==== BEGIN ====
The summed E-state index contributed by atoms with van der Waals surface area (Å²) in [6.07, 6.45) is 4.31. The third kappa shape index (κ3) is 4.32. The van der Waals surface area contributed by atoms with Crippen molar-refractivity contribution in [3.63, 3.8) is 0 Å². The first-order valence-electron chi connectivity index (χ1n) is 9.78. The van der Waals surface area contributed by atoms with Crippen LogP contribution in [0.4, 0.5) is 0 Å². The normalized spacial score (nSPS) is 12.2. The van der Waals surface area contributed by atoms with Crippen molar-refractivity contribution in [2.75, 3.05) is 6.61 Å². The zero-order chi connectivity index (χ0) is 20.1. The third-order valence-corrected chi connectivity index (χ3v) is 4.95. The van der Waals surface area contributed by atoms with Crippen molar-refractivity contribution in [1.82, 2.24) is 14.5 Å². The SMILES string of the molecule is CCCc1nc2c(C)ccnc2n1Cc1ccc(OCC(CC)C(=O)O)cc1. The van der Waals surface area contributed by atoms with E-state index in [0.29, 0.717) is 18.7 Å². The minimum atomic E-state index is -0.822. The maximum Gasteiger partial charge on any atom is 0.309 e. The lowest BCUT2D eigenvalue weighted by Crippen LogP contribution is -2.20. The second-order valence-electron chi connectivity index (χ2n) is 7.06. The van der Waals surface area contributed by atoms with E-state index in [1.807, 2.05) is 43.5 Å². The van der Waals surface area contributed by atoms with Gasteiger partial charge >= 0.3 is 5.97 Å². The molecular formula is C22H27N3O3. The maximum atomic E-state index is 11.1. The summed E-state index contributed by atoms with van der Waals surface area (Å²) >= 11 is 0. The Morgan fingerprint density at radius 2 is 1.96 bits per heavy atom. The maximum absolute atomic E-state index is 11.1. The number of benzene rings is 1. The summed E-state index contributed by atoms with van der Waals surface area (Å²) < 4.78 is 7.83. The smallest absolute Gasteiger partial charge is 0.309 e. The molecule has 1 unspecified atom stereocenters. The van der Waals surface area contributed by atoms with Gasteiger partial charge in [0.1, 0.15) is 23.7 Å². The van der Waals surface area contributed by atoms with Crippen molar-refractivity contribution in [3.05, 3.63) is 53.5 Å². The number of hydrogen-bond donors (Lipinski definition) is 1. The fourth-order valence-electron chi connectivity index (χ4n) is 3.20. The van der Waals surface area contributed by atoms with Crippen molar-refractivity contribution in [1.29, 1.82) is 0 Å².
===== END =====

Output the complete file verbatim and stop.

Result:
The summed E-state index contributed by atoms with van der Waals surface area (Å²) in [6.07, 6.45) is 4.31. The third kappa shape index (κ3) is 4.32. The van der Waals surface area contributed by atoms with Crippen molar-refractivity contribution in [3.63, 3.8) is 0 Å². The first-order valence-electron chi connectivity index (χ1n) is 9.78. The van der Waals surface area contributed by atoms with Crippen LogP contribution in [0.4, 0.5) is 0 Å². The normalized spacial score (nSPS) is 12.2. The van der Waals surface area contributed by atoms with Crippen molar-refractivity contribution in [2.75, 3.05) is 6.61 Å². The zero-order chi connectivity index (χ0) is 20.1. The third-order valence-corrected chi connectivity index (χ3v) is 4.95. The van der Waals surface area contributed by atoms with Crippen molar-refractivity contribution in [1.82, 2.24) is 14.5 Å². The SMILES string of the molecule is CCCc1nc2c(C)ccnc2n1Cc1ccc(OCC(CC)C(=O)O)cc1. The van der Waals surface area contributed by atoms with E-state index in [0.29, 0.717) is 18.7 Å². The minimum atomic E-state index is -0.822. The maximum Gasteiger partial charge on any atom is 0.309 e. The lowest BCUT2D eigenvalue weighted by Crippen LogP contribution is -2.20. The second-order valence-electron chi connectivity index (χ2n) is 7.06. The van der Waals surface area contributed by atoms with E-state index in [1.807, 2.05) is 43.5 Å². The van der Waals surface area contributed by atoms with Gasteiger partial charge >= 0.3 is 5.97 Å². The molecular formula is C22H27N3O3. The maximum atomic E-state index is 11.1. The summed E-state index contributed by atoms with van der Waals surface area (Å²) >= 11 is 0. The Morgan fingerprint density at radius 2 is 1.96 bits per heavy atom. The maximum absolute atomic E-state index is 11.1. The number of benzene rings is 1. The summed E-state index contributed by atoms with van der Waals surface area (Å²) < 4.78 is 7.83. The smallest absolute Gasteiger partial charge is 0.309 e. The molecule has 1 unspecified atom stereocenters. The van der Waals surface area contributed by atoms with Gasteiger partial charge in [0.1, 0.15) is 23.7 Å². The van der Waals surface area contributed by atoms with Crippen molar-refractivity contribution in [3.05, 3.63) is 53.5 Å². The number of hydrogen-bond donors (Lipinski definition) is 1. The fourth-order valence-electron chi connectivity index (χ4n) is 3.20. The van der Waals surface area contributed by atoms with Crippen molar-refractivity contribution in [1.29, 1.82) is 0 Å².